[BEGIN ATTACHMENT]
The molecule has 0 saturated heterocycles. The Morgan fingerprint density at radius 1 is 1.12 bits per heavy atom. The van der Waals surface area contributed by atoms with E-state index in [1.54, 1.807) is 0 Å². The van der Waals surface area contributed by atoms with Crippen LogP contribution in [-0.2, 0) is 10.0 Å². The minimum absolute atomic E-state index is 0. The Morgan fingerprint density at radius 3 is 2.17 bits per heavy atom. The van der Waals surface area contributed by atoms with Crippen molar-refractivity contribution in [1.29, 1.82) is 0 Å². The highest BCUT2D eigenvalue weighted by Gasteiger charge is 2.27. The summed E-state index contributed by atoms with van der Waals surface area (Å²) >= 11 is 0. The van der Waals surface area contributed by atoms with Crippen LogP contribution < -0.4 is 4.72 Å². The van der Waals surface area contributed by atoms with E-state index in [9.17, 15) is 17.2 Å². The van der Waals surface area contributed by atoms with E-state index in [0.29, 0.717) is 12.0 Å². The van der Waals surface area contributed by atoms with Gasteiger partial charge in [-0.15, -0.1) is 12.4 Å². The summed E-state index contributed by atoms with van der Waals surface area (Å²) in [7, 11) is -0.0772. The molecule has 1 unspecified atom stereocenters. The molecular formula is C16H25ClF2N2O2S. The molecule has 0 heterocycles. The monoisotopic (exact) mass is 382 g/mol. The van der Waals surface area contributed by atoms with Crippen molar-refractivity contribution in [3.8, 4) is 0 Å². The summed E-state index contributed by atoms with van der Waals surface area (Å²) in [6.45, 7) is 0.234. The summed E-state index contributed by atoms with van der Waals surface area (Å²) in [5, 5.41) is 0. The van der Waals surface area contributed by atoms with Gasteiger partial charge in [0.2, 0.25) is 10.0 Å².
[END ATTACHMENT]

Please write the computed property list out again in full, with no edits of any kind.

The molecule has 0 saturated heterocycles. The Morgan fingerprint density at radius 1 is 1.12 bits per heavy atom. The van der Waals surface area contributed by atoms with E-state index in [1.54, 1.807) is 0 Å². The van der Waals surface area contributed by atoms with Crippen LogP contribution in [-0.2, 0) is 10.0 Å². The minimum absolute atomic E-state index is 0. The Morgan fingerprint density at radius 3 is 2.17 bits per heavy atom. The van der Waals surface area contributed by atoms with Crippen molar-refractivity contribution in [1.29, 1.82) is 0 Å². The highest BCUT2D eigenvalue weighted by Gasteiger charge is 2.27. The summed E-state index contributed by atoms with van der Waals surface area (Å²) >= 11 is 0. The van der Waals surface area contributed by atoms with Crippen LogP contribution < -0.4 is 4.72 Å². The van der Waals surface area contributed by atoms with E-state index in [9.17, 15) is 17.2 Å². The van der Waals surface area contributed by atoms with E-state index in [0.29, 0.717) is 12.0 Å². The van der Waals surface area contributed by atoms with Gasteiger partial charge in [-0.15, -0.1) is 12.4 Å². The summed E-state index contributed by atoms with van der Waals surface area (Å²) in [7, 11) is -0.0772. The molecule has 1 unspecified atom stereocenters. The molecular formula is C16H25ClF2N2O2S. The molecule has 0 heterocycles. The monoisotopic (exact) mass is 382 g/mol. The van der Waals surface area contributed by atoms with Crippen molar-refractivity contribution in [3.8, 4) is 0 Å². The summed E-state index contributed by atoms with van der Waals surface area (Å²) in [6.45, 7) is 0.234. The summed E-state index contributed by atoms with van der Waals surface area (Å²) in [5, 5.41) is 0. The van der Waals surface area contributed by atoms with Gasteiger partial charge in [0.2, 0.25) is 10.0 Å².